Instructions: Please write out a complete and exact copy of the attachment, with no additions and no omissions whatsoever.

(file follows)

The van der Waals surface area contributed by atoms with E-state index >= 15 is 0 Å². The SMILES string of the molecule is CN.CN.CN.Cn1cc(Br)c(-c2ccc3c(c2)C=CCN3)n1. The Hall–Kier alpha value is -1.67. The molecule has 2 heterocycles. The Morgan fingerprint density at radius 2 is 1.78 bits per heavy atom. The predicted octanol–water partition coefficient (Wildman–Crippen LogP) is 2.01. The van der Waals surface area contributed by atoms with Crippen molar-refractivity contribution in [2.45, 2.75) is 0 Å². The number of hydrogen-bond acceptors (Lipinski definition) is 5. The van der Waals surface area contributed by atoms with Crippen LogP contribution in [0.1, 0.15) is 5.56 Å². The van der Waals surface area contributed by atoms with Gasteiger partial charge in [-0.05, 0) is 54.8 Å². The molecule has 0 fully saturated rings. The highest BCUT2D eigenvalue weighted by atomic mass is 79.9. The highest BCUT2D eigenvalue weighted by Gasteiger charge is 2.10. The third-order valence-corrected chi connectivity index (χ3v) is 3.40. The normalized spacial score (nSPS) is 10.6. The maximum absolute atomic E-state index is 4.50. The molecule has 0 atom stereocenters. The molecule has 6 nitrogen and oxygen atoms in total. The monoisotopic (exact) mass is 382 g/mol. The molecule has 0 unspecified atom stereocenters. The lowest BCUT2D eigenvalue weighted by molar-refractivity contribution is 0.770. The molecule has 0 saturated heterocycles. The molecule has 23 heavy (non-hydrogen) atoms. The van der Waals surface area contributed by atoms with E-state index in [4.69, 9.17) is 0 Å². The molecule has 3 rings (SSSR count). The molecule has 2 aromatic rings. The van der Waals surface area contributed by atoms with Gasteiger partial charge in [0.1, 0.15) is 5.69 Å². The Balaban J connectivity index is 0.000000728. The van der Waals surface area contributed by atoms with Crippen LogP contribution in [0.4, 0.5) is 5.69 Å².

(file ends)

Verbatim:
The van der Waals surface area contributed by atoms with E-state index >= 15 is 0 Å². The SMILES string of the molecule is CN.CN.CN.Cn1cc(Br)c(-c2ccc3c(c2)C=CCN3)n1. The Hall–Kier alpha value is -1.67. The molecule has 2 heterocycles. The Morgan fingerprint density at radius 2 is 1.78 bits per heavy atom. The predicted octanol–water partition coefficient (Wildman–Crippen LogP) is 2.01. The van der Waals surface area contributed by atoms with Crippen molar-refractivity contribution in [2.45, 2.75) is 0 Å². The number of hydrogen-bond acceptors (Lipinski definition) is 5. The van der Waals surface area contributed by atoms with Crippen LogP contribution in [0.1, 0.15) is 5.56 Å². The van der Waals surface area contributed by atoms with Gasteiger partial charge in [-0.05, 0) is 54.8 Å². The molecule has 0 fully saturated rings. The highest BCUT2D eigenvalue weighted by atomic mass is 79.9. The highest BCUT2D eigenvalue weighted by Gasteiger charge is 2.10. The third-order valence-corrected chi connectivity index (χ3v) is 3.40. The normalized spacial score (nSPS) is 10.6. The maximum absolute atomic E-state index is 4.50. The molecule has 0 atom stereocenters. The molecule has 6 nitrogen and oxygen atoms in total. The monoisotopic (exact) mass is 382 g/mol. The molecule has 0 unspecified atom stereocenters. The lowest BCUT2D eigenvalue weighted by molar-refractivity contribution is 0.770. The molecule has 0 saturated heterocycles. The molecule has 23 heavy (non-hydrogen) atoms. The van der Waals surface area contributed by atoms with E-state index in [4.69, 9.17) is 0 Å². The molecule has 3 rings (SSSR count). The molecule has 2 aromatic rings. The van der Waals surface area contributed by atoms with Gasteiger partial charge in [0.1, 0.15) is 5.69 Å². The Balaban J connectivity index is 0.000000728. The van der Waals surface area contributed by atoms with Crippen LogP contribution in [0.4, 0.5) is 5.69 Å².